Yay that’s me! So excited that I won one of those fabulous books!Looking forward to reading it and of course many more new blog posts.
Félicitations Melissa. Your book will be shipped on Monday!
Bravo ma grande: Ton nouveau blog est super, et je vois qu’il fait l’unanimité; grosses bises à toi et à Junior. Mom
Merci beaucoup Mom. Ravie que le nouveau blog te plaise… et bravo pour le commentaire. Ce site est peut-être plus facile à utiliser que le précédent.
I did not know about the new advertising push this year-I flew air france on my very first trip to france and remember the service well-hot moist towels before landing in the wee hours of the morning-I love advertising posters too– especially vintage ones bravo for you having what sounds like a large one in the main room-this was a very enlightening post and has me dreaming of france as USUAL. Have a wonderful week and must say again LOVE THE NEW LOOK!!
Merci beaucoup my dear g. I was lucky to be able to fly from Seattle to Paris when they opened the non-stop flight a few years ago. I must say it was an excellent experience. Eventually, Air France’s partner Delta Airlines took over, with mixed results. Dommage. This should be a good week, provided we don’t drown. I am afraid Seattle has entered Monsoon season.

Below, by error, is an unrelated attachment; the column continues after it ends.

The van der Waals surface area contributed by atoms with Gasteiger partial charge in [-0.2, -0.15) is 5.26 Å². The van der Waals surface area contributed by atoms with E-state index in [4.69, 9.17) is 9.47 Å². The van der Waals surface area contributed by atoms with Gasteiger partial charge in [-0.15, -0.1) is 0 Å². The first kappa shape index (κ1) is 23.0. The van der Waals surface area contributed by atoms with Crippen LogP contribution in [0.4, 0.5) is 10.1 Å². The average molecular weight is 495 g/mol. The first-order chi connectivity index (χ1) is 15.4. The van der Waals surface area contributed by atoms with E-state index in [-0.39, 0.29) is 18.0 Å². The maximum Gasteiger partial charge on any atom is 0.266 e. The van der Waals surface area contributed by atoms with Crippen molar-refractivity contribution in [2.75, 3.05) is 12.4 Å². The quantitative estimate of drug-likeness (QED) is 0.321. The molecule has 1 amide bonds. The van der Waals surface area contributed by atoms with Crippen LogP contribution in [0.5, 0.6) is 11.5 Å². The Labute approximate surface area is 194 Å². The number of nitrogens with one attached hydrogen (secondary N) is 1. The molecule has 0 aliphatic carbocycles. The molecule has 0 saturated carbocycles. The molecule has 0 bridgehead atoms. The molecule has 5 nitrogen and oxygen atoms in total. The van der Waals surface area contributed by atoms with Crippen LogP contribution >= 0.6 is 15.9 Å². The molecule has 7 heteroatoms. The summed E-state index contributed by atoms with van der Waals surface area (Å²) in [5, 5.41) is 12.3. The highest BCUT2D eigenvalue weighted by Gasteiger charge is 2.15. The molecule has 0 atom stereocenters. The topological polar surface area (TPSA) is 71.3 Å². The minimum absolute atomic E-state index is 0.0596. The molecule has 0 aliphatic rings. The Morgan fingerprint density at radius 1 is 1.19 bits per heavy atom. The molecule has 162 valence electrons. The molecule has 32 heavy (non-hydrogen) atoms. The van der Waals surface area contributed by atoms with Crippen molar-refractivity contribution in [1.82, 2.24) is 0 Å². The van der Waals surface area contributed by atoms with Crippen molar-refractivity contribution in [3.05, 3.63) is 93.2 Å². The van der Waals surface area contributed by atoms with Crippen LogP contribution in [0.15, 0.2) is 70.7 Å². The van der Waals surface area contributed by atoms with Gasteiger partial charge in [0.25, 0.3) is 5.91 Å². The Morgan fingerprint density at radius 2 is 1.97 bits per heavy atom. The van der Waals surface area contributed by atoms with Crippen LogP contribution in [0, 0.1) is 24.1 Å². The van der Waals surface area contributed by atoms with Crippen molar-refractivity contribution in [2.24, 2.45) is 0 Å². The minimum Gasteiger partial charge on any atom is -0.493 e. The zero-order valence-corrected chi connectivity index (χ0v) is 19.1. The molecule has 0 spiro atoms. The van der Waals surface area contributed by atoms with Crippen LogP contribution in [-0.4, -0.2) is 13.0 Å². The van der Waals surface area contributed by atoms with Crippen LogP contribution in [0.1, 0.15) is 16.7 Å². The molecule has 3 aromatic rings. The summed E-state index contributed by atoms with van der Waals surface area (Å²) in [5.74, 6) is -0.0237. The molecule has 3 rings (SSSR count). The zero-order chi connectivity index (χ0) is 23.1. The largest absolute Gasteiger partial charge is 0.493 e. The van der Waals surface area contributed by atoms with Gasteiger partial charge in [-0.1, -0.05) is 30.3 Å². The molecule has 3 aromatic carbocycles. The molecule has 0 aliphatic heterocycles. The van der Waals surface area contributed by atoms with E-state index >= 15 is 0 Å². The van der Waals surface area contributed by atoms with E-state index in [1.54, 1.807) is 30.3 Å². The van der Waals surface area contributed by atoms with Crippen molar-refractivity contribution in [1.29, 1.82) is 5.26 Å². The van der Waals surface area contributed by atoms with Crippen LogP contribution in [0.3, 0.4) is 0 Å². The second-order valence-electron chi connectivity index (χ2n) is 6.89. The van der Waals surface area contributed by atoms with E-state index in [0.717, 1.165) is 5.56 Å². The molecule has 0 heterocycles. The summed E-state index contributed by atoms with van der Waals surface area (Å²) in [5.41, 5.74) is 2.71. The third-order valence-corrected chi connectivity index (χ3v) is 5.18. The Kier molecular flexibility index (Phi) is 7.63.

The London one is amusing! Haven’t yet seen these new ads (except here)!
Thank you for stopping by Peter. I wonder if the Queen would approve of the Air France ad? 😉 I hear she has a good sense of humor. I have seen versions of the main 6 visuals in American publications (Travel and Leisure as I recall.) What a fun and creative campaign! Bonne semaine à Paris.
I like your new blog site, excellent work by you and Daria. Interesting posters by Air France. I really like the first one over Versailles, tres bon! Hope there is a flight in my future, smile.
Merci Cherie, and I hope there is a flight in BOTH our futures! 🙂 Bonne semaine !